Friday, June 3, 2011

The Sewer Line Fall

The Sewer Line Fall
Geordie de Boer

        in memory of my grandfather

Melvin judges the fall while I dig
the ditch for the sewer line. A harsh sentence,
twenty yards hard labor. “Dig a bit more
out here,” he says pointing with his shovel
keeping me bent to the task and grunting,
a Semite slave and he, my Egyptian
master warning: “The rod is in my hand,
be not idle.” Under the house we hollow
a bowl below the joint where the sewer pipes
converge before making their exit
to the septic tank. Then, with a pail nailed
to the end of a two-by-four he dips
the tank, (an Old Master’s painting in dark
tones: The Sewage Dipper), pours sewage
into the wheelbarrow, which I push. Each
bump sends sludge sluicing forward in waves
that splash my face when they slap against
the back of the barrow. Thus, am I baptized:
The Wasted Baptismal, another painting
in somber tones. On Melvin’s command
the sewage goes onto Laura’s flower garden.
It scorches the plants and the fabric of
their marriage when she finds out. We
crawl back beneath the house to break the joint.
I sit, another clod on the dirt pile,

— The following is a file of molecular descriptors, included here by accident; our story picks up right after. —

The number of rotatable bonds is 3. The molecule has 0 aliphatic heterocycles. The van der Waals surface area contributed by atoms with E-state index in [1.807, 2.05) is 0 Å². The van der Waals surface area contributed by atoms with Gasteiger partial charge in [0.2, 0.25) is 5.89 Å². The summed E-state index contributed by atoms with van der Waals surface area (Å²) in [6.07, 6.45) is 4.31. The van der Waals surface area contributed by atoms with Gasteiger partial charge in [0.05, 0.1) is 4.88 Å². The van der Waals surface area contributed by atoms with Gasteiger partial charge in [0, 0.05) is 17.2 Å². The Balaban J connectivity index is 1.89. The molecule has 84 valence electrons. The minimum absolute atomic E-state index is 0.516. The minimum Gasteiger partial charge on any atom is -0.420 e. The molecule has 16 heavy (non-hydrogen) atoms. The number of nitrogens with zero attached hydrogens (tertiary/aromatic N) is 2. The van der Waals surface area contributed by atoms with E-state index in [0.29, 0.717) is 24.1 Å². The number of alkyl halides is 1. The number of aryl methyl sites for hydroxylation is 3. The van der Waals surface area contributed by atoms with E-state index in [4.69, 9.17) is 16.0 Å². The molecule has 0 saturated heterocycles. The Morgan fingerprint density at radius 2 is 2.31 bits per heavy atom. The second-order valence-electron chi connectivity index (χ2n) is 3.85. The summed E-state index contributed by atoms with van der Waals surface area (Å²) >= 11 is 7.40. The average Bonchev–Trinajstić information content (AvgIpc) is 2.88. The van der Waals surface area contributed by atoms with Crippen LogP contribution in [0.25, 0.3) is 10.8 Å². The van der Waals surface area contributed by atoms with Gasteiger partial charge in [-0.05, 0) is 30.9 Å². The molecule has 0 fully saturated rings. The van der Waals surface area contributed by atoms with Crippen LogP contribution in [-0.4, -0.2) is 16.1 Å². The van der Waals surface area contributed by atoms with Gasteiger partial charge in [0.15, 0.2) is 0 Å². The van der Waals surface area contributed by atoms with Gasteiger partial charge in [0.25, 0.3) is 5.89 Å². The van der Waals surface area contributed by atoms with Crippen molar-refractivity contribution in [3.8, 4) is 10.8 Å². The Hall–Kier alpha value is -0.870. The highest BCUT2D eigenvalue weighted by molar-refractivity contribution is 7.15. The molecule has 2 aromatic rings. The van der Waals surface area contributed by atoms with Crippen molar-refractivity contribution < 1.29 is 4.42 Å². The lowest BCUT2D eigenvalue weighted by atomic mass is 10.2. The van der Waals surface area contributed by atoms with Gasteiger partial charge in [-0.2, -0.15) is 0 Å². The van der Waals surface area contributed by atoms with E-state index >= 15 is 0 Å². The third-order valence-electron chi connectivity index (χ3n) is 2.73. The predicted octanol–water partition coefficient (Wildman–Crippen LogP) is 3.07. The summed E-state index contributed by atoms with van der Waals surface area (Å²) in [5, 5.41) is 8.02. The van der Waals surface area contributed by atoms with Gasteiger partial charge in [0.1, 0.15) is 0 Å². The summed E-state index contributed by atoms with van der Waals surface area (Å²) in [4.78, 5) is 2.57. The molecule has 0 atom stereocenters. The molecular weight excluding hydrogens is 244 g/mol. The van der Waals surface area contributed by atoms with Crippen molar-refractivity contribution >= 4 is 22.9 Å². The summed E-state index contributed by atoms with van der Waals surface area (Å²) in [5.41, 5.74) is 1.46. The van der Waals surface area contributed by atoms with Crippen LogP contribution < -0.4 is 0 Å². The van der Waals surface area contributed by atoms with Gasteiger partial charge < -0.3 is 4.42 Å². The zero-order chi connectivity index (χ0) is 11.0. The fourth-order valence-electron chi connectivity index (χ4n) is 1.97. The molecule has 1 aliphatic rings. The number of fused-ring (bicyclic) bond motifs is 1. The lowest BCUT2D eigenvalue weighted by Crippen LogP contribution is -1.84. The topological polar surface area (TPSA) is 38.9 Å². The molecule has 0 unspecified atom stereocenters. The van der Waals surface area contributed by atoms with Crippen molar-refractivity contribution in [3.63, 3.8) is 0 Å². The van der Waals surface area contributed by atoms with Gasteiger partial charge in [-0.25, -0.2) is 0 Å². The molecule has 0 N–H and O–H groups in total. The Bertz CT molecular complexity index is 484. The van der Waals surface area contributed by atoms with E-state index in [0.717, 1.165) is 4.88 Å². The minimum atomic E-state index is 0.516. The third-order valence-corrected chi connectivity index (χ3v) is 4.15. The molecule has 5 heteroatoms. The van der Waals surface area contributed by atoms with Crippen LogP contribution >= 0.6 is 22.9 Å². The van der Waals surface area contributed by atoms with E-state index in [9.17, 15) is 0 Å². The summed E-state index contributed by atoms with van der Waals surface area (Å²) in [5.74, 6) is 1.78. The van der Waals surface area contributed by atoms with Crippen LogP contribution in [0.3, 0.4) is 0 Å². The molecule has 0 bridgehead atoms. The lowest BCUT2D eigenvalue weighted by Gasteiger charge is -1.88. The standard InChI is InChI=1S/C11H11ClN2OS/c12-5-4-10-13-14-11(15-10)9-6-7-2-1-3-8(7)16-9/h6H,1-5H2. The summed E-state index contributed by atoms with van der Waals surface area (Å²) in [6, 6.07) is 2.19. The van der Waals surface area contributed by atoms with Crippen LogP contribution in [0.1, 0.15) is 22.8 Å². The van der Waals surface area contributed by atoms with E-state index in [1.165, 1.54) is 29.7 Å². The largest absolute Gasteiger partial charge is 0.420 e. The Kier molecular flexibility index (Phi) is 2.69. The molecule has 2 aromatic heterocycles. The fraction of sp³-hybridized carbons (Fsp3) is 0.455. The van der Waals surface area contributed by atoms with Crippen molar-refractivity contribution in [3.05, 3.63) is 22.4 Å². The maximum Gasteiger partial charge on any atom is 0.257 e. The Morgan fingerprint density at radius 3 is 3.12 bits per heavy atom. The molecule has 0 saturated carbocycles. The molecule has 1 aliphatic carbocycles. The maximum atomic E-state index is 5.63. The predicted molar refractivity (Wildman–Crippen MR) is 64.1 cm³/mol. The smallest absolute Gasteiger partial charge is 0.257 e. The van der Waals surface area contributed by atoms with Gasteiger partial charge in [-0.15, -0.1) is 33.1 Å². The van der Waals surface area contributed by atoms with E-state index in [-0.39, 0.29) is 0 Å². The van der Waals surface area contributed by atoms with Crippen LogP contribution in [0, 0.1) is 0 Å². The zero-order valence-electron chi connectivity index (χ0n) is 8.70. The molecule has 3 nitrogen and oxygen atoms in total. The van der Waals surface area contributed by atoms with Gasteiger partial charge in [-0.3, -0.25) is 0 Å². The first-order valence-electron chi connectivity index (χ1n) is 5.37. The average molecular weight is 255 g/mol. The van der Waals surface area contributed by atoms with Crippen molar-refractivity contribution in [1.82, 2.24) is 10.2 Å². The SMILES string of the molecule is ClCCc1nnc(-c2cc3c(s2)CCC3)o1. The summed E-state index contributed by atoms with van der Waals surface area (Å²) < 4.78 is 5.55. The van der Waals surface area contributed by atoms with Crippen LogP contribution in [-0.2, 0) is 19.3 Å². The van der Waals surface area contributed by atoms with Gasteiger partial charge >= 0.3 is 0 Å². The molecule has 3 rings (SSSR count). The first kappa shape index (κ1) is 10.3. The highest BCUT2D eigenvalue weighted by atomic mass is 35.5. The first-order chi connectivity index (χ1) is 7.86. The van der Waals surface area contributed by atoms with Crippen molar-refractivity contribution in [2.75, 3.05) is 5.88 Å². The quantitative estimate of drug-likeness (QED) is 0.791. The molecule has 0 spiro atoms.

as Melvin, like a long-time jailbird, raps
an anemic tune on the pipes till they
give way. Sewage pours out wrenching at his
pant legs dragging him into the hole. (I
imagine him as a mummy wrapped in
a toilet paper shroud.) “We didn’t dip
the tank low enough,” says Melvin. “We could
have killed more flowers,” I say grasping his
arms. Escaping to daylight we watch as
sewage flows the length of the ditch, our toil
gone to waste. “You’ll need to dig that sewage
out of there so we can lay pipe,” Melvin
says. “And be sure to not ruin the fall.”


Geordie de Boer, a rambler and wrangler of rhythm lives in rural Washington. He’s been published most recently by Hobo Camp Review, Hobble Creek Review, the beatnik, Offcourse, and Cirque. Visit him at Cockeyed Fits.

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